Hewlett Packard's first WebOS smartphone is set to hit the market May 15 when AT&T begins selling the HP Veer 4G.
AT&T said Wednesday it will sell the Veer online and in its retail stores for $99.99 with a two-year contract. The device is exclusive to AT&T and comes in white and black, but its most distinctive attribute is its tiny size: weighing in at 3.63 ounces, the Veer is about the size of a credit card and the thickness of a deck of cards.
Comparisons to mobile phones featured in the movie Zoolander have been made, and they aren't entirely unwarranted. But although it's true that young children might be best equipped to type on the Veer's slide-out physical keypad, HP and AT&T are endeavoring to clear up any misconceptions that might exist about the Veer's features and functionality.
AT&T describes the Veer as a "refreshing alternative to the larger smartphone devices," while HP notes that the OS under the hood is where the magic happens.
"Don’t let Veer’s small size fool you -- the flexibility of webOS makes a great smartphone experience possible on a smaller screen, so it packs a punch with lots of available apps from the webOS App Catalog," said HP Palm employee blogger Jon Zilber, in a Wednesday blog post.
In addition to being able to download apps from HP's WebOS App Catalog, Veer owners will also have the option of using AT&T's pre-loaded mobile hotspot application, which requires a DataPro 4GB subscription and allows users to share wireless connectivity with up to five additional devices. AT&T Navigator, a subscription offering that takes advantage of the Veer's built-in GPS, is also included.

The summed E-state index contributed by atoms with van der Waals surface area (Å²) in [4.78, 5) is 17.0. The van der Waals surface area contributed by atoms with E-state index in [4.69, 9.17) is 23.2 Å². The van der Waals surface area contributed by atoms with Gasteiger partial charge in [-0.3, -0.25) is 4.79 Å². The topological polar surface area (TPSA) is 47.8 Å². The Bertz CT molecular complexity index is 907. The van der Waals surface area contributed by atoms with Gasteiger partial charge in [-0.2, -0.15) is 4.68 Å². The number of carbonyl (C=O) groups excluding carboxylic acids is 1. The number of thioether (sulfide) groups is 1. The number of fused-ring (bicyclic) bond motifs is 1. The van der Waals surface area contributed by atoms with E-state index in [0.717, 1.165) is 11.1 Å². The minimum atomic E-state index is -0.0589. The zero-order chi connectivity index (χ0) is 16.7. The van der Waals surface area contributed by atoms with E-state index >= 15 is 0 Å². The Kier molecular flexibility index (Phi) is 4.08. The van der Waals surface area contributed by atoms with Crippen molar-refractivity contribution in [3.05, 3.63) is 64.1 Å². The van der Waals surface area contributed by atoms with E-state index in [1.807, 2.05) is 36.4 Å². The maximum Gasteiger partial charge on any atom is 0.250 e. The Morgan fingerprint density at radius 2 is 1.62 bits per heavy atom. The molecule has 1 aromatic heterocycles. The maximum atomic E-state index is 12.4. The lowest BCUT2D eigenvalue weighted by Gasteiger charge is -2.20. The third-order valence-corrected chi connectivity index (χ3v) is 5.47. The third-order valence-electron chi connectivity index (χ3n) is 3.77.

The Veer's multitouch display features 18-bit color and 320x400 resolution, but at 2.6 inches, it's no HTC Evo 4G. The Veer is powered by a 800-Mhz Qualcomm Snapdragon MSM7230 processor, and other key features include a 5 megapixel camera, Flash support, 8 GB of internal storage and compatibility with HP's new TouchStone charging pad.
The Veer is HP's first WebOS device to hit the market, to be followed by the Pre3 smartphone and TouchPad tablet sometime "this summer," according to HP. The Palo Alto, Calif.-based computing giant has been stepping up its rhetoric in recent months in an effort to show that just because it's arriving late to the mobile market doesn't mean it's not serious about dominating it.
There have been some comparisons between HP and Apple, the only other mobile device player that owns both the hardware and software. But Todd Bradley, executive vice president of HP's Personal Systems Group, said in March that HP plans to take on all comers, including Apple, Samsung, Dell and Lenovo.
"We’re going to fight everybody," Bradley said at HP's Americas Partner Conference. "The list is long, but they should be more worried about how they're going to compete with HP."